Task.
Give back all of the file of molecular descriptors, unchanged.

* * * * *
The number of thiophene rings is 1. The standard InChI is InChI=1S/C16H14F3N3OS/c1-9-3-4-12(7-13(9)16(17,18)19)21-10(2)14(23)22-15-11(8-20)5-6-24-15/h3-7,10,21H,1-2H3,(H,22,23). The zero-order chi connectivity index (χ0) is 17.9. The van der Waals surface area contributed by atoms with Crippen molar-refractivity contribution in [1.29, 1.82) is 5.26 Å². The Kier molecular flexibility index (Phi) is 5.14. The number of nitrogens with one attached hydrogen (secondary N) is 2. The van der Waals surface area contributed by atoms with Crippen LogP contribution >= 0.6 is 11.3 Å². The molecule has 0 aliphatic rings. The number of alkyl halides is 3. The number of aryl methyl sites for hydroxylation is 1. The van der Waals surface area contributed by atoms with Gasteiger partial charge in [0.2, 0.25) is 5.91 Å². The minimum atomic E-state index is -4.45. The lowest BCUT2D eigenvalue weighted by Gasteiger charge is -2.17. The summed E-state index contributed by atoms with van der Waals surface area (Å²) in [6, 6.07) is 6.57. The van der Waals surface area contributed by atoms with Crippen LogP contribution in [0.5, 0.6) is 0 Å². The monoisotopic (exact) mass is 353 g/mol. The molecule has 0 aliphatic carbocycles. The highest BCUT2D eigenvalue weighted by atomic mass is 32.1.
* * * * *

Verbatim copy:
The number of thiophene rings is 1. The standard InChI is InChI=1S/C16H14F3N3OS/c1-9-3-4-12(7-13(9)16(17,18)19)21-10(2)14(23)22-15-11(8-20)5-6-24-15/h3-7,10,21H,1-2H3,(H,22,23). The zero-order chi connectivity index (χ0) is 17.9. The van der Waals surface area contributed by atoms with Crippen molar-refractivity contribution in [1.29, 1.82) is 5.26 Å². The Kier molecular flexibility index (Phi) is 5.14. The number of nitrogens with one attached hydrogen (secondary N) is 2. The van der Waals surface area contributed by atoms with Crippen LogP contribution >= 0.6 is 11.3 Å². The molecule has 0 aliphatic rings. The number of alkyl halides is 3. The number of aryl methyl sites for hydroxylation is 1. The van der Waals surface area contributed by atoms with Gasteiger partial charge in [0.2, 0.25) is 5.91 Å². The minimum atomic E-state index is -4.45. The lowest BCUT2D eigenvalue weighted by Gasteiger charge is -2.17. The summed E-state index contributed by atoms with van der Waals surface area (Å²) in [6, 6.07) is 6.57. The van der Waals surface area contributed by atoms with Crippen LogP contribution in [0.5, 0.6) is 0 Å². The monoisotopic (exact) mass is 353 g/mol. The molecule has 0 aliphatic carbocycles. The highest BCUT2D eigenvalue weighted by atomic mass is 32.1.